History of Universal Basic Income (UIB) in India:
The first serious attempt to figure out how to guarantee a minimum standard of living for every Indian was made way back in 1962. A group of economists at the Planning Commission, led by Pitambar Pant, wrote about how every citizen could be guaranteed a minimum standard of living by 1977, or 15 years later. The Planning Commission economists said that India needed to grow its economy more rapidly if living standards had to be raised. India was too poor a country to depend primarily on redistribution. They said that families in the top eight income deciles would benefit from accelerating growth, while those in the bottom two deciles would need some form of direct income support to maintain a minimum standard of living. So, the idea of an income transfer was basically meant for the poorest fifth of the population, which was not in a position to take advantage of the opportunities that would become available from economic expansion.
Developing countries vs. Developed countries
The growing support for a basic income in developed countries comes against the backdrop of stagnant median incomes over several decades. There is also the fear that the fourth industrial revolution will displace millions of workers. The current Indian context is quite different. Incomes have been rising across the spectrum even after taking into account higher levels of inequality. It is one thing to argue for immediate help to address the distress in rural India and quite another thing to push for a guaranteed entitlement that gets locked in. The more important task over the long term is to create fiscal space to boost spending on rural public goods, as well as basic services such as health and education.
In developed countries, the UBI is supposed to supplement existing social security provisions and a top-up over and above universal provision of health, education and so on. In the Indian context, most arguments in favour of UBI are premised on the inefficiencies of existing social security interventions and seek to replace some of these with direct cash transfers.
Lack of updated data
Data on Indian poverty needs to be updated. The last official data comes from the NSSO Consumer Expenditure Survey for 2011-12. The latest survey for 2017-18 is done, but it will take some time for the numbers to be made public. It is quite likely that the new survey could show a further decline in poverty as defined by the Suresh Tendulkar committee. There may thus be a need to reassess what constitutes the minimum consumption basket used to define poverty in India. Much of the subsequent basic income calculations will have to be rejigged. Moreover, specifying who should be considered poor or how the programme will be funded remains a challenge to be solved.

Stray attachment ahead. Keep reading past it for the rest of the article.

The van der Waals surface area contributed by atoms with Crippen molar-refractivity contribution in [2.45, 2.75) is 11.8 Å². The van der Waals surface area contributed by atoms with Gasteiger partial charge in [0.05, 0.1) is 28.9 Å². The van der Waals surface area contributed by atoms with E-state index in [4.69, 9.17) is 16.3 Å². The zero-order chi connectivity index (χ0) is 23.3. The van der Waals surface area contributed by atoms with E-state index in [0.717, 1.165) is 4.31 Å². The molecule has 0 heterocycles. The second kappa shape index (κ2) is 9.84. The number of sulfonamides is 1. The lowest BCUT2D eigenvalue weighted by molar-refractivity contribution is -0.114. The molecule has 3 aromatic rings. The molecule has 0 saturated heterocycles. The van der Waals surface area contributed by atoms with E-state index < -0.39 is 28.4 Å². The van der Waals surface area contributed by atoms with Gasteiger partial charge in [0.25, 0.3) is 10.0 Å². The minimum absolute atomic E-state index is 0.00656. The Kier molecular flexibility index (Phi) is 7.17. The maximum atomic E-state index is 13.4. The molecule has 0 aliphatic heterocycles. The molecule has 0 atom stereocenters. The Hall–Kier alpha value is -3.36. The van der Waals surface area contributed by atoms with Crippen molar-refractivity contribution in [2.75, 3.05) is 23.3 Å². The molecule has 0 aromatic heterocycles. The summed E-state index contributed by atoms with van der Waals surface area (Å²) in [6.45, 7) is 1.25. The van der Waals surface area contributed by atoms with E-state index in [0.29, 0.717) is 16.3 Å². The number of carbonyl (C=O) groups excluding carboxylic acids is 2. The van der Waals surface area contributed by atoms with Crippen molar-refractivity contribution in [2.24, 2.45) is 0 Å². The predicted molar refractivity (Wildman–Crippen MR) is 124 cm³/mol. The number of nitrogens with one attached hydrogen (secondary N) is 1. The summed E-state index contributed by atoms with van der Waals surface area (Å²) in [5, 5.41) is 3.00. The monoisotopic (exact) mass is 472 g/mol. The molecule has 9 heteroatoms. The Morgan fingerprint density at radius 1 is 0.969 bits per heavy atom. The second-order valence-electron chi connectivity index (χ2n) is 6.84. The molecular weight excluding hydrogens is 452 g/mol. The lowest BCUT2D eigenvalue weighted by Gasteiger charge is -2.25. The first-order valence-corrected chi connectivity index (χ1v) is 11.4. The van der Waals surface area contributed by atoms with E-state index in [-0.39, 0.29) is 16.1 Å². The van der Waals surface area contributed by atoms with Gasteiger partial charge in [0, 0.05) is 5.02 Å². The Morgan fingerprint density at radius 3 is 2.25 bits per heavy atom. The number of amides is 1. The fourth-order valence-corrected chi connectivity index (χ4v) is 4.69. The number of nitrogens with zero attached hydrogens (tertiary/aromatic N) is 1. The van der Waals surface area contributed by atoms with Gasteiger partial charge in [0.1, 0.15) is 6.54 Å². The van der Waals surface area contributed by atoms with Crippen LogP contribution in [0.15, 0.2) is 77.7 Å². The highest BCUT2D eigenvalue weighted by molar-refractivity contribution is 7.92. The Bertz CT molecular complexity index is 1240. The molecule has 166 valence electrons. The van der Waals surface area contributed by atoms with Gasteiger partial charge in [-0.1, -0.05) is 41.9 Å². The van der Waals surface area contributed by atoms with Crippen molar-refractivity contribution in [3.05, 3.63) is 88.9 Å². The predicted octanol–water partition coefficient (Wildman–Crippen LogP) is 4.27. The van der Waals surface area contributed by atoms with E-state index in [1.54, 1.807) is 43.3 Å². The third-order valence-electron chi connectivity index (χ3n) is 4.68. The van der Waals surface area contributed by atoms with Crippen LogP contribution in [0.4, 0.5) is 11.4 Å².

As the Planning Commission economists pointed out in 1962, there can be no frontal attack on mass poverty without accelerating economic growth. This is how China did it. The approach should be to let economic growth work for the top eight deciles, while the focus of government welfare spending should be on the bottom two deciles that are denied opportunities for various social or geographical reasons.
UBI – an international outlook
Although the idea of UBI has been in discussion for decades, no country has implemented it. While a proposal for UBI was rejected by a three-fourth majority in Switzerland, Finland which started a pilot has now discontinued it. But even in Finland, the pilot was not a strict UBI but a social protection scheme aimed at only the unemployed. While there have been some pilots by NGOs in developing countries in Asia and Africa, they have varied in content of transfer and coverage with only few being fully universal and only the Namibia pilot experiment provided income transfer to people in the poverty line.
The real issue
The real issue with the approach of a targeted cash transfer scheme is that it envisions the role of the state to only providing cash income to the poor. This kind of approach seeks to absolve the state of its responsibility in providing basic services such as health, education, nutrition and livelihood. But it is also iniquitous since it seeks to create demand for services without supplying the services, leaving the poor to depend on private service providers. There is now sufficient evidence which shows that privatisation of basic services such as health and education leads to large scale exclusion of the poor and marginalised. In any case, India is among the countries with lowest expenditure to GDP ratio as far as expenditure on health, education and so on are concerned.
The best antidote to poverty is enabling citizens to earn their living by providing jobs.
Featured Image Source: World Economic Forum